6 tips for surviving your next virtual media interview

The coronavirus pandemic has dramatically changed the way news organisations are gathering and presenting stories.

By Samantha Townsend, Senior Consultant 

Due to social distancing regulations, most interviews can no longer be conducted face-to-face. Many journalists and news crews are working remotely, and TV interviews are either being recorded over the phone or conducted virtually via a video conferencing platform like Skype, Zoom or Microsoft Teams.

For most people, TV interviews are a nerve-wracking experience. Conducting them remotely makes them significantly more challenging.

Remaining calm and on message, whilst navigating the complexities of video conferencing technology (and ensuring your laundry basket is out of view) requires good preparation and a level head.

Here are six tips for ensuring your next virtual media interview is stress-free and successful.

Be a good ambassador

As the approved spokesperson for your organisation, you have a responsibility to protect your company’s reputation and represent it in the best light possible. Make sure you have a strong knowledge of your organisation’s background, its goals and objectives and any current campaigns or initiatives.

Do your research

Research the background of the journalist that will be interviewing you. What kind of stories or subjects are they interested in? What is their usual interviewing style – casual or formal, gentle or aggressive?

Anticipate the questions

Write down all the questions you think the journalist is most likely to ask and formulate responses. Make sure to include as many challenging questions as possible – it’s best not to be surprised.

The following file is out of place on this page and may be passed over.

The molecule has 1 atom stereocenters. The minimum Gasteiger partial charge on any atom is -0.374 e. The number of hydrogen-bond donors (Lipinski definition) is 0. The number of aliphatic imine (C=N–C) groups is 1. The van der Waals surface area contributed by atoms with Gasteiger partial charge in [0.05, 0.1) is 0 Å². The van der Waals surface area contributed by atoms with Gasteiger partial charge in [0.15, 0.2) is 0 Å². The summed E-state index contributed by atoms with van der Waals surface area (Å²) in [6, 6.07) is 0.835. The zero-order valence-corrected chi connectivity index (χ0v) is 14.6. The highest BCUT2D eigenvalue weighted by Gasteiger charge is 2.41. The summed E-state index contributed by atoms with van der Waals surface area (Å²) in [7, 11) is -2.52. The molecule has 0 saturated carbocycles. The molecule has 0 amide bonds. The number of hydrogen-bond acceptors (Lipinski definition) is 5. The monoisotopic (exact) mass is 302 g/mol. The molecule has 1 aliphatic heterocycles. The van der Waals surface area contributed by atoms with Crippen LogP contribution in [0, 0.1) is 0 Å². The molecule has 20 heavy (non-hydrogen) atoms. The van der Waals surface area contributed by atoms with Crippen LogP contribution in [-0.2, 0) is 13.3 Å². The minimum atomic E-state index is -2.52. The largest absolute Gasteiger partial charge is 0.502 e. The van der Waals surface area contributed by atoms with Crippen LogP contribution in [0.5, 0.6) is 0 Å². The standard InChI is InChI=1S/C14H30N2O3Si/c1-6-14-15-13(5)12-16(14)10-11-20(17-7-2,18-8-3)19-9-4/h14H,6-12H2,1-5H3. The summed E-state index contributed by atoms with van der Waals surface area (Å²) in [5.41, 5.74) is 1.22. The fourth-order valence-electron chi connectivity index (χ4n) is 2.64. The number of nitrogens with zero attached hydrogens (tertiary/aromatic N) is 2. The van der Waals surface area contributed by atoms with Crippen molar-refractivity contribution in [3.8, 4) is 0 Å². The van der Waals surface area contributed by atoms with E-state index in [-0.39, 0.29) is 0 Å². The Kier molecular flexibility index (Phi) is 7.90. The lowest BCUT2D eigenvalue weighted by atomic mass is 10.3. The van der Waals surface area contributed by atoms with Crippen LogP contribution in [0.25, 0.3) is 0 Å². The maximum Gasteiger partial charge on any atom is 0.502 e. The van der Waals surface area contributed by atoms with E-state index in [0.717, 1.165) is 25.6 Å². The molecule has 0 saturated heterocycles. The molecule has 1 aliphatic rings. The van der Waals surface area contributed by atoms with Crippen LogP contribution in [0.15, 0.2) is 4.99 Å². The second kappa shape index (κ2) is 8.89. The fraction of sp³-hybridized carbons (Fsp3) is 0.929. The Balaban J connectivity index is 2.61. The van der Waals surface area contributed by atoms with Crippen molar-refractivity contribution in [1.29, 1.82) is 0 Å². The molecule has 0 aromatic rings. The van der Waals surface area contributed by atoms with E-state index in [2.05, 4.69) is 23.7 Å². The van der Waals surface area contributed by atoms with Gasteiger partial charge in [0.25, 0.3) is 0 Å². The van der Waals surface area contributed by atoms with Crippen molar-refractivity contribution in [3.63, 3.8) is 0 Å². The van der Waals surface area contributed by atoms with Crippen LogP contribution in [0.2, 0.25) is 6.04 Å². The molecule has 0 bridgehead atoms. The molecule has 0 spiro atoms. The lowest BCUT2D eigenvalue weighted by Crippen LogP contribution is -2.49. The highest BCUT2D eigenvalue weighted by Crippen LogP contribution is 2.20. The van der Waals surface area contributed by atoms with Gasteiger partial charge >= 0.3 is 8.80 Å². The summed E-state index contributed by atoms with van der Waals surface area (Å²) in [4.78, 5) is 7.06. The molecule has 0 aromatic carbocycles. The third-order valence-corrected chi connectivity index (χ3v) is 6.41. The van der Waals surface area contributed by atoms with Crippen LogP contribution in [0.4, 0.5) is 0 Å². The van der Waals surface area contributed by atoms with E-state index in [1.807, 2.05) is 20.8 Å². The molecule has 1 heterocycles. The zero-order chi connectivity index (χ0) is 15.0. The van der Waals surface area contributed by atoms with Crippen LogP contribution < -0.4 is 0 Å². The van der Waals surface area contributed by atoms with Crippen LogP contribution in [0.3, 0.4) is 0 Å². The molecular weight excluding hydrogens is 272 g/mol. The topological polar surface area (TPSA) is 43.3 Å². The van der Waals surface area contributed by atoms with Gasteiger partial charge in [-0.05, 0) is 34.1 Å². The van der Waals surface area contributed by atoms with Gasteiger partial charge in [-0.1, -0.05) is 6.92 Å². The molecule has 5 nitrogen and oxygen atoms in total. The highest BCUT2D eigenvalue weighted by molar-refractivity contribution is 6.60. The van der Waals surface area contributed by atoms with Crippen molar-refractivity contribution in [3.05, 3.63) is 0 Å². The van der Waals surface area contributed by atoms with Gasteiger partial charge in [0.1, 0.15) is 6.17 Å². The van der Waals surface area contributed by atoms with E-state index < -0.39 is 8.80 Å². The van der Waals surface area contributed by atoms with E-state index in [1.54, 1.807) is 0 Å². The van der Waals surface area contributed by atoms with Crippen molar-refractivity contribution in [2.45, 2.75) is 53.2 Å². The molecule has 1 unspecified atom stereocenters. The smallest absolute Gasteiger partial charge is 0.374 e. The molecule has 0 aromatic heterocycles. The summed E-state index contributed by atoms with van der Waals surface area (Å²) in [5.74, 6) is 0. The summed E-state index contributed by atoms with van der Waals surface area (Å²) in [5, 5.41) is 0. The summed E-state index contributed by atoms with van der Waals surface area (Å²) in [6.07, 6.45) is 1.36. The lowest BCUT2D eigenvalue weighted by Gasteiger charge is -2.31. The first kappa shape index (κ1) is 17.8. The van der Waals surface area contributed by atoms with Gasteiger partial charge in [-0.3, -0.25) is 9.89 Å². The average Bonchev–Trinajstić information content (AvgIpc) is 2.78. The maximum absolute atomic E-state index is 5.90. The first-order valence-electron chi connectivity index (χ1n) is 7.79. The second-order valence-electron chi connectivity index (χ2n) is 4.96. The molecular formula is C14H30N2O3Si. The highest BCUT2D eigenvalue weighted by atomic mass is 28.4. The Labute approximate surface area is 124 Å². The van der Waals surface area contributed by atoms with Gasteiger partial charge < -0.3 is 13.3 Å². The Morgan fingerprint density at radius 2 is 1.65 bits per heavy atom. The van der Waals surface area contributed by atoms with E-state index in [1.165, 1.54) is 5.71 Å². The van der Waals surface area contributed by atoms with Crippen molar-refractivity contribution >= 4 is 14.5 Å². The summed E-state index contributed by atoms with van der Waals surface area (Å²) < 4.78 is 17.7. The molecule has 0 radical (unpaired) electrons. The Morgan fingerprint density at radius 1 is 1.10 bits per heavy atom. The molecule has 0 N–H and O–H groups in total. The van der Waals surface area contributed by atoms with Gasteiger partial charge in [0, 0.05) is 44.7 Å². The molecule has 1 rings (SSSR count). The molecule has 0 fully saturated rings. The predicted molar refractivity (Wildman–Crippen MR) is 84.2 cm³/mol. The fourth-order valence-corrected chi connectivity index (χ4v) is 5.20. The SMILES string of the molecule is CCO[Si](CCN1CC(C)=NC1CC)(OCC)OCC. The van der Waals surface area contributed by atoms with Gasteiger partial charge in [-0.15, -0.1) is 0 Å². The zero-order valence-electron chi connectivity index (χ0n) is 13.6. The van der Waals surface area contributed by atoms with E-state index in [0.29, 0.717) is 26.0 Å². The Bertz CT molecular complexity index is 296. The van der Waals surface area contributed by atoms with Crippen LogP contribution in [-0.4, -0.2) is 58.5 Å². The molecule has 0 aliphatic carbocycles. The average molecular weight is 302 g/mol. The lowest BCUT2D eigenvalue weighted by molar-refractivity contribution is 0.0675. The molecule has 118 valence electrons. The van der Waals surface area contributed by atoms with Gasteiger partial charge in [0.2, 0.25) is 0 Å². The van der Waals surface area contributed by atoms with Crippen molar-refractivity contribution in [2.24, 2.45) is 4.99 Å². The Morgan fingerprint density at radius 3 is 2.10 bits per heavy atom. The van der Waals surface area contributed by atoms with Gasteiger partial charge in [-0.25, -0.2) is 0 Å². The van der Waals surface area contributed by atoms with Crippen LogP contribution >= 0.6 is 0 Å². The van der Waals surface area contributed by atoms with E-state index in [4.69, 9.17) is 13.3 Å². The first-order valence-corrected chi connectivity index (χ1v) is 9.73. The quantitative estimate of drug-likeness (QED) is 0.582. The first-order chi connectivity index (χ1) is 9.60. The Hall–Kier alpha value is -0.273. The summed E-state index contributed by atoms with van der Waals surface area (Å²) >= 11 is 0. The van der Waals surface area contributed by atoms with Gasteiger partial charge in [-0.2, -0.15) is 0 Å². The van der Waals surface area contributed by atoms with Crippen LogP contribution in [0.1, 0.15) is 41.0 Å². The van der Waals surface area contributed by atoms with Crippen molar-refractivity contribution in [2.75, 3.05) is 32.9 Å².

Learn your key messages

Key messages are the main points of information you want your audience to hear or read, understand, and remember. Before the interview, write down the key points that you want to deliver and ensure they align with your organisation’s position brand message or vision. Review the key messages and practise, practise, practise. Role-play Q & As with your team before the interview, and try to incorporate the key messages into your responses.

Know the technology

A virtual media interview is now commonplace on news programs, with video conferencing technology such as Zoom and Microsoft Teams often used. Before your interview, check your technology to ensure it is working properly (such as downloading the correct software and ensuring your computer meets the right technical specifications) and your internet connection is strong enough for streaming video.

Virtual etiquette

Finally, remember to always look at the camera at the top of your computer – not at the image on the monitor – when you are answering questions. This way it will look like you are looking directly at the audience.  Also, clear the background behind you of any clutter, distractions or personal paraphernalia.

For comprehensive media training, Phillips Group is here to help. Please contact Stephanie Paul at spaul@phillipsgroup.com.au